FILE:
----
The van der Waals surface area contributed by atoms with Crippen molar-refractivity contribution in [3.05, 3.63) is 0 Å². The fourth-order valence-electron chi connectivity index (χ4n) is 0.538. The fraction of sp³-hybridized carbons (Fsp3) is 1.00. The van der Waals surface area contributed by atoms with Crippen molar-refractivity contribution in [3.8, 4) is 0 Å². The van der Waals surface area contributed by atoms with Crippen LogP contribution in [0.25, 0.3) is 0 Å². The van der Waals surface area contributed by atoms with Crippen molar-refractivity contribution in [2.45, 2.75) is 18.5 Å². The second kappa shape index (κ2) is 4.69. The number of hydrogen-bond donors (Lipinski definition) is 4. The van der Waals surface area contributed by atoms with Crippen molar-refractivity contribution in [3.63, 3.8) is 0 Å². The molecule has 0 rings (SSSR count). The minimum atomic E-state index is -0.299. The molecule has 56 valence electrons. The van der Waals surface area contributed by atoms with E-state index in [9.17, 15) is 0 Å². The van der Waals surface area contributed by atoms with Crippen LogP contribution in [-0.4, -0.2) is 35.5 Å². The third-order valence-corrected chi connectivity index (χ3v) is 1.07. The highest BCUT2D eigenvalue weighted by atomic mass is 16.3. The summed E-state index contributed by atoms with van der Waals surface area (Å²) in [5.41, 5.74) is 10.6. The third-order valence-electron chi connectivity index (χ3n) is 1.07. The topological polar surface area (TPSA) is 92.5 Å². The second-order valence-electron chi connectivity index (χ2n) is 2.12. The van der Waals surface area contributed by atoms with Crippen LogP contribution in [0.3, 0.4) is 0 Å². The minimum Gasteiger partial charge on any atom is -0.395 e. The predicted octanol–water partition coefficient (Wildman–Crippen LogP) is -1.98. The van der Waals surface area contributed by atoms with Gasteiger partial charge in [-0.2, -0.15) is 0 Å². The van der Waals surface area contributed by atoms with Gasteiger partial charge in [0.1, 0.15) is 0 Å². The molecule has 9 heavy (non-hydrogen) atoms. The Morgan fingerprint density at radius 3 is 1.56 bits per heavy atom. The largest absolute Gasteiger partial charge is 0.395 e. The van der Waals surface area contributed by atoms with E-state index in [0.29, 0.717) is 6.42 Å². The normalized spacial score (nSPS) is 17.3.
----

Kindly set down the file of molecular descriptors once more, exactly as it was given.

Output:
The van der Waals surface area contributed by atoms with Crippen molar-refractivity contribution in [3.05, 3.63) is 0 Å². The fourth-order valence-electron chi connectivity index (χ4n) is 0.538. The fraction of sp³-hybridized carbons (Fsp3) is 1.00. The van der Waals surface area contributed by atoms with Crippen molar-refractivity contribution in [3.8, 4) is 0 Å². The van der Waals surface area contributed by atoms with Crippen LogP contribution in [0.25, 0.3) is 0 Å². The van der Waals surface area contributed by atoms with Crippen molar-refractivity contribution in [2.45, 2.75) is 18.5 Å². The second kappa shape index (κ2) is 4.69. The number of hydrogen-bond donors (Lipinski definition) is 4. The van der Waals surface area contributed by atoms with Crippen molar-refractivity contribution in [3.63, 3.8) is 0 Å². The molecule has 0 rings (SSSR count). The minimum atomic E-state index is -0.299. The molecule has 56 valence electrons. The van der Waals surface area contributed by atoms with E-state index in [9.17, 15) is 0 Å². The van der Waals surface area contributed by atoms with Crippen LogP contribution in [-0.4, -0.2) is 35.5 Å². The third-order valence-corrected chi connectivity index (χ3v) is 1.07. The highest BCUT2D eigenvalue weighted by atomic mass is 16.3. The summed E-state index contributed by atoms with van der Waals surface area (Å²) in [5.41, 5.74) is 10.6. The third-order valence-electron chi connectivity index (χ3n) is 1.07. The topological polar surface area (TPSA) is 92.5 Å². The second-order valence-electron chi connectivity index (χ2n) is 2.12. The van der Waals surface area contributed by atoms with Crippen LogP contribution in [0.3, 0.4) is 0 Å². The minimum Gasteiger partial charge on any atom is -0.395 e. The predicted octanol–water partition coefficient (Wildman–Crippen LogP) is -1.98. The van der Waals surface area contributed by atoms with Gasteiger partial charge in [-0.2, -0.15) is 0 Å². The van der Waals surface area contributed by atoms with Gasteiger partial charge in [0.1, 0.15) is 0 Å². The molecule has 9 heavy (non-hydrogen) atoms. The Morgan fingerprint density at radius 3 is 1.56 bits per heavy atom. The largest absolute Gasteiger partial charge is 0.395 e. The van der Waals surface area contributed by atoms with E-state index in [0.29, 0.717) is 6.42 Å². The normalized spacial score (nSPS) is 17.3.